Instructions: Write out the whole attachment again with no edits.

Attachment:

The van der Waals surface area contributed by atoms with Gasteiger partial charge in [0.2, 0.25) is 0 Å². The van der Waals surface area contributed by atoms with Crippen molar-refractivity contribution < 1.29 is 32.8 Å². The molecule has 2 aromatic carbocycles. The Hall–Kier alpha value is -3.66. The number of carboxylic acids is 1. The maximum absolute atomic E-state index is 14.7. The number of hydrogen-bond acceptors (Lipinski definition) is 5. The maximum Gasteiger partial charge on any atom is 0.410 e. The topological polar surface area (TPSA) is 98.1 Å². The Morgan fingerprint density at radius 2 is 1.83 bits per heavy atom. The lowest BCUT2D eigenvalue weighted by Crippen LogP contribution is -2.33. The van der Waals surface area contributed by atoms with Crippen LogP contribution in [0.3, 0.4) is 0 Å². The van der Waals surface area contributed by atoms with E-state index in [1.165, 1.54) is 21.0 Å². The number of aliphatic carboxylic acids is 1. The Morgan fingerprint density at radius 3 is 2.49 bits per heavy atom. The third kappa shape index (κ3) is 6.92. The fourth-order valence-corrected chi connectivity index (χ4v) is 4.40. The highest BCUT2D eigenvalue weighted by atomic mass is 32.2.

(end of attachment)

The van der Waals surface area contributed by atoms with Gasteiger partial charge in [0.2, 0.25) is 0 Å². The van der Waals surface area contributed by atoms with Crippen molar-refractivity contribution < 1.29 is 32.8 Å². The molecule has 2 aromatic carbocycles. The Hall–Kier alpha value is -3.66. The number of carboxylic acids is 1. The maximum absolute atomic E-state index is 14.7. The number of hydrogen-bond acceptors (Lipinski definition) is 5. The maximum Gasteiger partial charge on any atom is 0.410 e. The topological polar surface area (TPSA) is 98.1 Å². The Morgan fingerprint density at radius 2 is 1.83 bits per heavy atom. The lowest BCUT2D eigenvalue weighted by Crippen LogP contribution is -2.33. The van der Waals surface area contributed by atoms with Crippen LogP contribution in [0.3, 0.4) is 0 Å². The van der Waals surface area contributed by atoms with E-state index in [1.165, 1.54) is 21.0 Å². The number of aliphatic carboxylic acids is 1. The Morgan fingerprint density at radius 3 is 2.49 bits per heavy atom. The third kappa shape index (κ3) is 6.92. The fourth-order valence-corrected chi connectivity index (χ4v) is 4.40. The highest BCUT2D eigenvalue weighted by atomic mass is 32.2.